Pharmacy Marketing Resources

5 Free Resources for Marketing your Community Pharmacy in the New Year

Looking to enhance your marketing efforts for your independent pharmacy in 2017?

Here are 5 free tools to get you started on the right foot:


Engage your patients and customers on a regular basis with email communications. MailChimp is completely free for up to 2000 subscribers and then plans start at only $20 per month. And it’s super easy to use! Create visually appealing, mobile phone-friendly messages in no time.

Email and eNewsletter topics could include weekly promotions, store events, health and wellness tips, medication reviews, customer testimonials, and nutritional advice. Placing your pharmacy’s information in your customers’ inboxes will keep your pharmacy top-of-mind. And offering special incentives, such as email-only coupon codes, will ensure your customers are reading your messages!



Want to design visually appealing flyers, presentations, thank-you cards, social media graphics, and email graphics without having to learn a complex graphic design program? Canva was designed for you, the non-designer! Canva makes it quick and easy to design and customize your own documents, social media posts, infographics, event flyers, and even internet ad graphics! It’s completely free and royalty-free images are only $1!

Canva is the perfect tool for making your email communications stand out and look professional. Design a custom branded email header, special ad promotions, and custom email graphics in no time. The professional look and feel of your communications will make your pharmacy stand out in the eyes of your target audience.


Pexels and Pixabay

Speaking of royalty-free images, check out the thousands of photographs and images available on Pexels and Pixabay! All image downloads are completely free, though donations are appreciated.

Don’t risk using a copyrighted image in your promotions. You’ll be amazed at how creative you’ll feel and how professional your pharmacy’s image will be by using the high quality images found on these sites.

Pexels and Pixabay

Survey Monkey

Wish you had more customer feedback? Develop and deploy simple customer satisfaction surveys for free on Survey Monkey. Upgrades are available that enable additional analytics but the free version gives you the ability to create a simple 10-question survey that can be distributed on your pharmacy’s website, in your email communications, or on your social media profiles.

Take advantage of Survey Monkey’s survey templates. The Customer Satisfaction Survey template includes great questions, such as: ‘How likely are you to refer our pharmacy to a friend?’ and ‘Overall, how satisfied or dissatisfied are you with our pharmacy?’. Consider offering an incentive to increase your response rate, like a special coupon or a gift card for your pharmacy.

Survey Monkey


You know you should be managing a presence for your pharmacy on social media, but who has the time? Hootsuite provides a simple platform that allows you to manage up to 3 social media profiles at one time. Turn social media management into a weekly task that is more convenient for you – Hootsuite allows you to schedule posts. And take advantage of their auto-schedule feature, which schedules posts at the optimum time for your audience.

Our Marketing team (of two!) takes advantage of the following Hootsuite features: 1. Streams – set up streams that include search terms or hashtags (e.g., #IndependentPharmacy, Pharmacy in [Name of Your Town], #healthcare, #pharma) so that we can contribute to the online dialogue in our industry; 2. Mentions – see when someone mentions your pharmacy specifically; 3. Quick Search – see what’s trending online so you can be part of the conversation!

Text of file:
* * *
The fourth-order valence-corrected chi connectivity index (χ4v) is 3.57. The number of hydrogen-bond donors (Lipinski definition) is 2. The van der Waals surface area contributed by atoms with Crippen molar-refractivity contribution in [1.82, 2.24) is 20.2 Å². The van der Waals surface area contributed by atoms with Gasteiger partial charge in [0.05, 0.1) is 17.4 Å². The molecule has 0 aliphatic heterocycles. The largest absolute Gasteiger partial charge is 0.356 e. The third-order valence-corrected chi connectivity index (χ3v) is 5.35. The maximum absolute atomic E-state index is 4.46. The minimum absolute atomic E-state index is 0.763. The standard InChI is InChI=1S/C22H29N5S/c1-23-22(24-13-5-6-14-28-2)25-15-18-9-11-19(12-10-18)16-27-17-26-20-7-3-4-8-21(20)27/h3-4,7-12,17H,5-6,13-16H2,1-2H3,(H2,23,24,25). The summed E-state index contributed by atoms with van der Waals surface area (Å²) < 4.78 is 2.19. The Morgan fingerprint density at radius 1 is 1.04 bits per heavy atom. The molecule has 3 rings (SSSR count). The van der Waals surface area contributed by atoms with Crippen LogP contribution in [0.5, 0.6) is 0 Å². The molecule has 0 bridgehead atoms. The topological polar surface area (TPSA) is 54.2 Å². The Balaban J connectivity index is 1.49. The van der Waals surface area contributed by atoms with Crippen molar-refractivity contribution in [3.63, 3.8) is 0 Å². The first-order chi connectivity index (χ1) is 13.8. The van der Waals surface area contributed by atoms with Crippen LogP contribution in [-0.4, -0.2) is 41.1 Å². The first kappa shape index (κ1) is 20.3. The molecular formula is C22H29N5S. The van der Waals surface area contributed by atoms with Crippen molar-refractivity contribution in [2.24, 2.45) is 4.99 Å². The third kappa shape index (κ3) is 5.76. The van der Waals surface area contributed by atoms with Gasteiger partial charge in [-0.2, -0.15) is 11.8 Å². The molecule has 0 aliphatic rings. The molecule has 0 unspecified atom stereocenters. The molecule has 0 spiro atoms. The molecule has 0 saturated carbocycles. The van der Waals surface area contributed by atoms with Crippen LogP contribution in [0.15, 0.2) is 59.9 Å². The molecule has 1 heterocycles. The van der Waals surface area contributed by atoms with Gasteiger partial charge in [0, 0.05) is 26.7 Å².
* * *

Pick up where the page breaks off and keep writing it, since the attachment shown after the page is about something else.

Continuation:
All of the above tools provide tons of free resources to help you get started, including tutorials and examples. Or, if you have neither the time nor the interest in doing your own marketing, perhaps you would consider hiring a local college student part-time? Most college students are well-versed in social media and would be able to learn the above rather quickly. Just make sure you proofread their writing!

Trxade is not affiliated in any way with the above resources and earns no compensation for referrals. (Our Marketing team is quite fond of them, however!)

Community Pharmacists Serve an Ever-Increasing Role

Community Pharmacists Serve an Important Role

Community Pharmacists Serve an Important Role

In honor of American Pharmacists Month, we would like to show our appreciation for community pharmacists and the special value they provide each day. While the challenges independent pharmacies face increase, so does their importance in our American communities.

The following discussion includes four ways in which independent pharmacists provide a significant benefit to our healthcare system.

Drug Compliance

Community pharmacists serve tremendous value to their patients and their patients’ physicians by assisting with drug compliance. Pharmacists can help their patients better adhere to their medication regimens by providing greater information on their prescriptions and known side effects, by implementing unique medication packaging, by having their doctors use electronic scripts, and by providing services such as compounding and prescription delivery.

Another way to enhance patient compliance is by implementing a prescription synchronization system, such as SyncRx. Developed by an independent pharmacy owner, Jason Turner, SyncRx places patients who take regular medications, such as diabetic patients and those suffering from heart disease, on a synchronized schedule for prescription refills. A monthly schedule provides convenience to patients and streamlines the pharmacy schedule and is proven to improve patient outcomes.

Drug compliance is a crucial component of treatment and therefore, pharmacists can plan a pivotal role in the health of their patients.

Health and Wellness

With a growing desire for health and wellness products and services, community pharmacists are in a unique position to be seen as local wellness experts. Peter J. Larkin, president and CEO of the National Grocers Association, has some interesting points about expanding the role of community pharmacists in the retail grocery setting.